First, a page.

20. The authorities broadly concurred with the staff’s views on debt sustainability analysis with some caveats. The authorities are concerned about the bullet repayments of Eurobonds and agreed on the importance of having realistic medium- and long-term debt management strategy along with fiscal consolidation. In their view, the analysis underestimates the potential of higher hydrocarbon production, including gas production coming on stream in the next few years, which would boost government revenues in the long-run. Also, they believe that the revised debt management strategy to be adopted by mid-2015, including the use of a sinking fund, would restore the confidence in the market and reduce the interest costs associated with Eurobonds.

Figure 1.Ghana: Indicators of Public and Publicly Guaranteed External Debt under Alternatives Scenarios, 2014-2034 1/

Sources: Country authorities; and staff estimates and projections.

1/ The most extreme stress test is the test that yields the highest ratio in 2024.

Figure 2.Ghana: Indicators of Public Debt Under Alternative Scenarios, 2014-2034 1/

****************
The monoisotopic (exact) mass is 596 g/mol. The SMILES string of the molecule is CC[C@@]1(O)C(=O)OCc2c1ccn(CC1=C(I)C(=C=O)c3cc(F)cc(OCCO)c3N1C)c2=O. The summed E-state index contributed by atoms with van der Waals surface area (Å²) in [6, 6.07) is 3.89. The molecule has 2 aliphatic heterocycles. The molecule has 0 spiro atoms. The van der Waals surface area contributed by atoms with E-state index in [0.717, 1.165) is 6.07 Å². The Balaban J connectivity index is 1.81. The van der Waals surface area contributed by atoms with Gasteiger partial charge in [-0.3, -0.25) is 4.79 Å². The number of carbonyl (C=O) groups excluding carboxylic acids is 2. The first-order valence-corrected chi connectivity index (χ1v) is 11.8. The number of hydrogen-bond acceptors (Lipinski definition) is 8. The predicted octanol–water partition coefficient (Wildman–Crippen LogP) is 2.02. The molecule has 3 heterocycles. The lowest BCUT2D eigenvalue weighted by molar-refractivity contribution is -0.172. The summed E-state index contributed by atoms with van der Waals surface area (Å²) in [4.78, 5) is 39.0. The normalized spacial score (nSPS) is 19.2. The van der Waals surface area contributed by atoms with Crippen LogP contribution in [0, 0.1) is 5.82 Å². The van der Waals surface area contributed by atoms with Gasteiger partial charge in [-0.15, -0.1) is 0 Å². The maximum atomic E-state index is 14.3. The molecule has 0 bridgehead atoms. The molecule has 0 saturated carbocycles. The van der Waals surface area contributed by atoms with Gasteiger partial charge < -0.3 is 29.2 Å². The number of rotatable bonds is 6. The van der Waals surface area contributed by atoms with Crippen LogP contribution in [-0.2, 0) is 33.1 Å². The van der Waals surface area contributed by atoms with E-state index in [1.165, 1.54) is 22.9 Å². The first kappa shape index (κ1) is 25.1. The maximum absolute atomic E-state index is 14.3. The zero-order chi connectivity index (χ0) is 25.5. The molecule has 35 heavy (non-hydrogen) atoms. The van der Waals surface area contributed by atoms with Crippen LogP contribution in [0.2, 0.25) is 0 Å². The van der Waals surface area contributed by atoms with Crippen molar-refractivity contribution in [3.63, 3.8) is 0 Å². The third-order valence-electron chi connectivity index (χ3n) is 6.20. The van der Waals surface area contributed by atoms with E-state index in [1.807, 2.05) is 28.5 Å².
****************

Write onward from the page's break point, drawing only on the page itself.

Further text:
Sources: Country authorities; and staff estimates and projections.

1/ The most extreme stress test is the test that yields the highest ratio on or before 2024.

2/ Revenues are defined inclusive of grants.

Prepared in collaboration with Ghanaian authorities. The previous DSA was prepared in April 2014 (IMF Country Report No. 14/129).

The World Bank’s Country Policy and Institutions Assessment (CPIA) ranks Ghana as a strong performer (the average CPIA in 2011–13 is 3.79). Thus, the external debt burden thresholds for Ghana are (i) PV of debt-to-GDP ratio: 50 percent; (ii) PV of debt-to-exports ratio: 200 percent; (iii) PV of debt-to-revenue ratio: 300 percent; (iv) debt service-to-exports ratio: 25 percent: and (v) debt service-to-revenue ratio: 22 percent. Given its CPIA is just above the threshold for a high performer (3.75), a deterioration in the CPIA score would further worsen the assessment due to the lowering of these thresholds.

This DSA uses the residency criterion for defining external debt to better capture domestic debt held by nonresidents. The use of the currency criterion (as in the previous DSA) would not change the risk of debt distress.

Nonresidents can purchase domestic bonds with a maturity of 3 years or longer.

These BoG liabilities do not include swaps contracted with resident banks. A credit line with BIS has also been excluded from the analysis since it is fully collateralized.

SOEs have significant amount of USD denominated obligations with resident commercial banks and possible USD-denominated arrears associated with their commercial activities, the total of which could exceed USD 1 billion.

The 2014 Eurobond has a soft repayment structure over 3 years (i.e. over 2024–26)